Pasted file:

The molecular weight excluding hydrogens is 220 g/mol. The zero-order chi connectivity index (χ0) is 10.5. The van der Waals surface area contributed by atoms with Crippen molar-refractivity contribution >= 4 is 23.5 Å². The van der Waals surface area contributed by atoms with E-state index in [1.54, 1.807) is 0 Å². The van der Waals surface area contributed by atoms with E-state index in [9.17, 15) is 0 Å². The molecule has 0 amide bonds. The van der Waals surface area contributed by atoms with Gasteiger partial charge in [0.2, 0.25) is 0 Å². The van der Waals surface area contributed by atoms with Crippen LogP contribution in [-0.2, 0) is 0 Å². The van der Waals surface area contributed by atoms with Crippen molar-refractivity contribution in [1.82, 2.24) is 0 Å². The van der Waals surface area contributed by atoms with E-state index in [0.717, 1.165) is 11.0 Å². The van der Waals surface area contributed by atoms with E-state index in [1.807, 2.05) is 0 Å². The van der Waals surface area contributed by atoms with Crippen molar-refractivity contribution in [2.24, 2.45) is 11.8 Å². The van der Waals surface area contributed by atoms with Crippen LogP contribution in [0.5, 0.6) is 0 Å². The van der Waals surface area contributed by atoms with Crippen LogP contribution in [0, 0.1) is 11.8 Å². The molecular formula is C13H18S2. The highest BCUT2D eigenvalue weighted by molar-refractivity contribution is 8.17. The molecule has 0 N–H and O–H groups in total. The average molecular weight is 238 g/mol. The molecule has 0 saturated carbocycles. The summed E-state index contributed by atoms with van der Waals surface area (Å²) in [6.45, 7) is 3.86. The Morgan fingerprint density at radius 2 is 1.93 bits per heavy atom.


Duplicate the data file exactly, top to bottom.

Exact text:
The molecular weight excluding hydrogens is 220 g/mol. The zero-order chi connectivity index (χ0) is 10.5. The van der Waals surface area contributed by atoms with Crippen molar-refractivity contribution >= 4 is 23.5 Å². The van der Waals surface area contributed by atoms with E-state index in [1.54, 1.807) is 0 Å². The van der Waals surface area contributed by atoms with E-state index in [9.17, 15) is 0 Å². The molecule has 0 amide bonds. The van der Waals surface area contributed by atoms with Gasteiger partial charge in [0.2, 0.25) is 0 Å². The van der Waals surface area contributed by atoms with Crippen LogP contribution in [-0.2, 0) is 0 Å². The van der Waals surface area contributed by atoms with Crippen molar-refractivity contribution in [1.82, 2.24) is 0 Å². The van der Waals surface area contributed by atoms with E-state index in [0.717, 1.165) is 11.0 Å². The van der Waals surface area contributed by atoms with E-state index in [1.807, 2.05) is 0 Å². The van der Waals surface area contributed by atoms with Crippen molar-refractivity contribution in [2.24, 2.45) is 11.8 Å². The van der Waals surface area contributed by atoms with Crippen LogP contribution in [0.5, 0.6) is 0 Å². The van der Waals surface area contributed by atoms with Crippen LogP contribution in [0, 0.1) is 11.8 Å². The molecular formula is C13H18S2. The highest BCUT2D eigenvalue weighted by molar-refractivity contribution is 8.17. The molecule has 0 N–H and O–H groups in total. The average molecular weight is 238 g/mol. The molecule has 0 saturated carbocycles. The summed E-state index contributed by atoms with van der Waals surface area (Å²) in [6.45, 7) is 3.86. The Morgan fingerprint density at radius 2 is 1.93 bits per heavy atom.